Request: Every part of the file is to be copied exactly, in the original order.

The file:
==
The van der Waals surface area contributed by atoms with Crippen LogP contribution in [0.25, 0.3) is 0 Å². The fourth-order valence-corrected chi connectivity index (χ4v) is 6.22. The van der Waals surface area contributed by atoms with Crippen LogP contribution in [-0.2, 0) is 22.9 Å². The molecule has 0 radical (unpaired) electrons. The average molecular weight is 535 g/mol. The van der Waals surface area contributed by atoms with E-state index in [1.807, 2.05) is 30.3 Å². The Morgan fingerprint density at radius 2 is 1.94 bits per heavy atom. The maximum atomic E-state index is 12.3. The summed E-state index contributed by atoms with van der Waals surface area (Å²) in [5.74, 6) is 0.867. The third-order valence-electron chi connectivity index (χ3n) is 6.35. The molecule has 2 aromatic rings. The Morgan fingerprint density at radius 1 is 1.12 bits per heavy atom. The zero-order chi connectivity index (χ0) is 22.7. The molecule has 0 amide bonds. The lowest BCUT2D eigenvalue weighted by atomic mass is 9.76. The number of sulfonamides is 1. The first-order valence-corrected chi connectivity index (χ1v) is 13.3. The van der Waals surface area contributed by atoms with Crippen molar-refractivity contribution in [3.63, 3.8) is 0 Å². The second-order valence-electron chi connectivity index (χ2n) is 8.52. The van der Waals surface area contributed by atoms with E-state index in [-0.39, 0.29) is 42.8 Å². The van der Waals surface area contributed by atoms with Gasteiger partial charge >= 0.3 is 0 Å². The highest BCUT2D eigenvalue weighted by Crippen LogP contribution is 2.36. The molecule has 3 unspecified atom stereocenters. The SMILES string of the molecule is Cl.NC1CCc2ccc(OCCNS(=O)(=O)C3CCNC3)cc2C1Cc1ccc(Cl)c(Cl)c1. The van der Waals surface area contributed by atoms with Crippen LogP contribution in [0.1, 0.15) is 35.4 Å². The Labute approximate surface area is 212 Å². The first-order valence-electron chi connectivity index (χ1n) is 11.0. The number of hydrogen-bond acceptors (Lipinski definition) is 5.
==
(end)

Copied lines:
The van der Waals surface area contributed by atoms with Crippen LogP contribution in [0.25, 0.3) is 0 Å². The fourth-order valence-corrected chi connectivity index (χ4v) is 6.22. The van der Waals surface area contributed by atoms with Crippen LogP contribution in [-0.2, 0) is 22.9 Å². The molecule has 0 radical (unpaired) electrons. The average molecular weight is 535 g/mol. The van der Waals surface area contributed by atoms with E-state index in [1.807, 2.05) is 30.3 Å². The Morgan fingerprint density at radius 2 is 1.94 bits per heavy atom. The maximum atomic E-state index is 12.3. The summed E-state index contributed by atoms with van der Waals surface area (Å²) in [5.74, 6) is 0.867. The third-order valence-electron chi connectivity index (χ3n) is 6.35. The molecule has 2 aromatic rings. The Morgan fingerprint density at radius 1 is 1.12 bits per heavy atom. The zero-order chi connectivity index (χ0) is 22.7. The molecule has 0 amide bonds. The lowest BCUT2D eigenvalue weighted by atomic mass is 9.76. The number of sulfonamides is 1. The first-order valence-corrected chi connectivity index (χ1v) is 13.3. The van der Waals surface area contributed by atoms with Crippen molar-refractivity contribution in [3.63, 3.8) is 0 Å². The second-order valence-electron chi connectivity index (χ2n) is 8.52. The van der Waals surface area contributed by atoms with E-state index in [-0.39, 0.29) is 42.8 Å². The van der Waals surface area contributed by atoms with Gasteiger partial charge >= 0.3 is 0 Å². The highest BCUT2D eigenvalue weighted by Crippen LogP contribution is 2.36. The molecule has 3 unspecified atom stereocenters. The SMILES string of the molecule is Cl.NC1CCc2ccc(OCCNS(=O)(=O)C3CCNC3)cc2C1Cc1ccc(Cl)c(Cl)c1. The van der Waals surface area contributed by atoms with Crippen LogP contribution in [0.1, 0.15) is 35.4 Å². The Labute approximate surface area is 212 Å². The first-order valence-electron chi connectivity index (χ1n) is 11.0. The number of hydrogen-bond acceptors (Lipinski definition) is 5.